Neponset Now Neater

Tuba Syeda and friends cleaning the banks of the Neponset River. - Photo by Carl Brooks

Tuba Syeda and friends cleaning the banks of the Neponset River. – Photo by Carl Brooks

Carl Brooks

Undaunted by chilly temperature and biting wind, more than 60 well-insulated volunteers gave the Neponset River a good cleaning. Working their way down the river at Pope John Paul Park, the volunteers picked up garbage and trash, drank coffee and cheered when a frontloader scooped up their mound of food wrappers, industrial debris, and assorted junk.

The Neponset River Cleanup was a project of UMass Boston’s Massachusetts Community Water Watch, a MassPIRG subsidiary overseen by the parent organization. Water Watch organizes river cleanups, water quality monitoring in local waterways and does educational outreach in community schools.

Dubbed the “First Annual Neponset River Cleanup,” the volunteer event prompted young people from all over Massachusetts and many UMB students to gather in Dorchester to get their hands dirty.

Therese D’Anna, coordinator for Water Watch, said the event had two purposes, “One, to beautify the river and give people a hands-on experience of their environment. The second is to educate people about mercury in our water supply.”

Mercury is a toxic metal that finds its way into the environment from coal-burning power plants and industrial waste. It does not decompose and collects in drinking water and edible fish. A neurotoxin, mercury is especially dangerous to children and pregnant women.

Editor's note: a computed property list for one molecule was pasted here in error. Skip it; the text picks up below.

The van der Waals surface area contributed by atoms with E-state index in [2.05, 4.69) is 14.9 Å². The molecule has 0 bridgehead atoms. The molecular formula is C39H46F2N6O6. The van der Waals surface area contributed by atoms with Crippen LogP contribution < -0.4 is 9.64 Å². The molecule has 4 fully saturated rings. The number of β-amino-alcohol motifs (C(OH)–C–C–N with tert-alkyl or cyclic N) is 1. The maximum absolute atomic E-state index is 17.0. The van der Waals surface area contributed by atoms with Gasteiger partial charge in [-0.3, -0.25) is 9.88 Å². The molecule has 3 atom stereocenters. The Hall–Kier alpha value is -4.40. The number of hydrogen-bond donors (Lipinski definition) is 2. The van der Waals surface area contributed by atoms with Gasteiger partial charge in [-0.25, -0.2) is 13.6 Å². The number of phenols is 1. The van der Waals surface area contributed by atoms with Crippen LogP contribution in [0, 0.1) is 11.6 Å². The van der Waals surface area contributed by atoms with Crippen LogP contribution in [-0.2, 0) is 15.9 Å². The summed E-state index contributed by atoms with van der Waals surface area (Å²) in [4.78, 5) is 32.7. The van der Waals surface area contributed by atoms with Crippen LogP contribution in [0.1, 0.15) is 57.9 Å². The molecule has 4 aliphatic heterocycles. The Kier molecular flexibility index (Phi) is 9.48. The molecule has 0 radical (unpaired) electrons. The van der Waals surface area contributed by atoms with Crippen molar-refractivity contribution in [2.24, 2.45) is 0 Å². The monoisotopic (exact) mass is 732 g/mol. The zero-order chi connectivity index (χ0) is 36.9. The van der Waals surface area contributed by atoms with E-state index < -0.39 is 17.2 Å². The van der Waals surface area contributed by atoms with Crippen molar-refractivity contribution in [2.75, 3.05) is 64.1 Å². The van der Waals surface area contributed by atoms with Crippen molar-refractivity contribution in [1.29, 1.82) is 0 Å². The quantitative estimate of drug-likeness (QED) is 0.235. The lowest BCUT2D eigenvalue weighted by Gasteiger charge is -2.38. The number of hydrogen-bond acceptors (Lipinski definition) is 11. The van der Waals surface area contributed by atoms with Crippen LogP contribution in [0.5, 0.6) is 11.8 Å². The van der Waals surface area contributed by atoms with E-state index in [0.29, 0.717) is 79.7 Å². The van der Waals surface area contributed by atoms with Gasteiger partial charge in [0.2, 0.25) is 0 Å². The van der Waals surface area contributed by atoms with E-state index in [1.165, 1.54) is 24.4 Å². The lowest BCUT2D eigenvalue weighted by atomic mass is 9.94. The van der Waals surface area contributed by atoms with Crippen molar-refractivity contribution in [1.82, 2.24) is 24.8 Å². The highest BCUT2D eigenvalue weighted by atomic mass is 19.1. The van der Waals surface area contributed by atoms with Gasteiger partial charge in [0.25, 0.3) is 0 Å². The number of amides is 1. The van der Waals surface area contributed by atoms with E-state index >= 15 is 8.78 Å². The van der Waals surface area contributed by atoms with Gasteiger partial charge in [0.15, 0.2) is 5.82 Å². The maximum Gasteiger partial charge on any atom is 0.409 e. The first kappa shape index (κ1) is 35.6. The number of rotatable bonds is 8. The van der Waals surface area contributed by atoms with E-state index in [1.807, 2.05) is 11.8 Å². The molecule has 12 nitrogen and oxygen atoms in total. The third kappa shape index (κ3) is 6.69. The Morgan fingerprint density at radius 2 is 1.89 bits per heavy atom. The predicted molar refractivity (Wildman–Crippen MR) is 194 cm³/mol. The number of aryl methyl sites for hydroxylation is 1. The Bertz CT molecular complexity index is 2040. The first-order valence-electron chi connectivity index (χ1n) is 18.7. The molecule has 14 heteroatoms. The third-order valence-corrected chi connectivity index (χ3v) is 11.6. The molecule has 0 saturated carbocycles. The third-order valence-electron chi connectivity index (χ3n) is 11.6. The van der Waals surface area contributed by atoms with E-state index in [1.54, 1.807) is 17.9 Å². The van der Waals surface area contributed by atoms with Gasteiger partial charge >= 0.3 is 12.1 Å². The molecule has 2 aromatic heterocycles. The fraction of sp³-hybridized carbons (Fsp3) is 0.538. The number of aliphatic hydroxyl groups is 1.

Water Watch is sponsored by MassPIRG and receives funding from the Massachusetts Service Alliance. The Neponset River Cleanup was completely organized by UMass Boston students in Water Watch with some assistance from the Neponset Watershed Association.

Chris Lindstron, campus program director for MassPIRG, said how “good it was that there is student involvement every step of the way.”

She also explained how bad some of he waterways in Massachusetts are.

“We have really crappy water. We have the second worst water quality …after New Jersey.”

Despite the gloomy state of Massachusetts water, the volunteers were cheerful and determined as they slogged through the dry winter rushes to scour the riverbank for Styrofoam, plastic, and metal waste.

Devon McDonough, who came with a group of friends from Cardinal Spellman High School in Brockton, was clear on why he was there, “Getting rid of trash, making it look nice, saving the environment.” Tall and lean, his face reddening in the cold March wind, McDonough said that the strangest thing he had found so far was a “Giant teddy bear. It was all waterlogged, too.”

McDonough said that he had heard about the program through educational outreach, and had decided, along with his friends, to join in.

UMB student and MassPIRG member Tuba Syeda said that the strangest thing she had found was the attitudes of polluters.

“I think the strangest thing is that it became such a mess in so little time. I feel that the community is not so responsible.”

Volunteers trickled in and gathered up trash in bags, which they dumped at the entrance to Pope John Paul Park. D’Anna estimated the crowd at 60 people, and praised their efforts. She also said that the Neponset River Cleanup was just a warm up for their Charles River Cleanup, which is “a huge event. We’ll have thousands of people there. That’s April 24-just under a month.”